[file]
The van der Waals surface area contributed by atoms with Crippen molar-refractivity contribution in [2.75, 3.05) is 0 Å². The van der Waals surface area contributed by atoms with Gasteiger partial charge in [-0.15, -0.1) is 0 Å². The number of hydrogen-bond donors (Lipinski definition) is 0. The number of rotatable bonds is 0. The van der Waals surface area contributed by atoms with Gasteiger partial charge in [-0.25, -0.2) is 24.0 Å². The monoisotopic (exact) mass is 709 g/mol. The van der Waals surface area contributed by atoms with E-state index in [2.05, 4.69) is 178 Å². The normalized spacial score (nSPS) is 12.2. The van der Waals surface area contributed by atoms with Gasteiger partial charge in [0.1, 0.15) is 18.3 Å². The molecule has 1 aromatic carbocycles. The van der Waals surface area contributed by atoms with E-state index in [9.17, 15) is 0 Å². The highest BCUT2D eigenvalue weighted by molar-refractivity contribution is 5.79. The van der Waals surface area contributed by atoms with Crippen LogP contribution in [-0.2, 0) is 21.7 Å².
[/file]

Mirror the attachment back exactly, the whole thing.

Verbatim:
The van der Waals surface area contributed by atoms with Crippen molar-refractivity contribution in [2.75, 3.05) is 0 Å². The van der Waals surface area contributed by atoms with Gasteiger partial charge in [-0.15, -0.1) is 0 Å². The number of hydrogen-bond donors (Lipinski definition) is 0. The number of rotatable bonds is 0. The van der Waals surface area contributed by atoms with Gasteiger partial charge in [-0.25, -0.2) is 24.0 Å². The monoisotopic (exact) mass is 709 g/mol. The van der Waals surface area contributed by atoms with E-state index in [2.05, 4.69) is 178 Å². The normalized spacial score (nSPS) is 12.2. The van der Waals surface area contributed by atoms with Gasteiger partial charge in [0.1, 0.15) is 18.3 Å². The molecule has 1 aromatic carbocycles. The van der Waals surface area contributed by atoms with E-state index in [9.17, 15) is 0 Å². The highest BCUT2D eigenvalue weighted by molar-refractivity contribution is 5.79. The van der Waals surface area contributed by atoms with Crippen LogP contribution in [-0.2, 0) is 21.7 Å².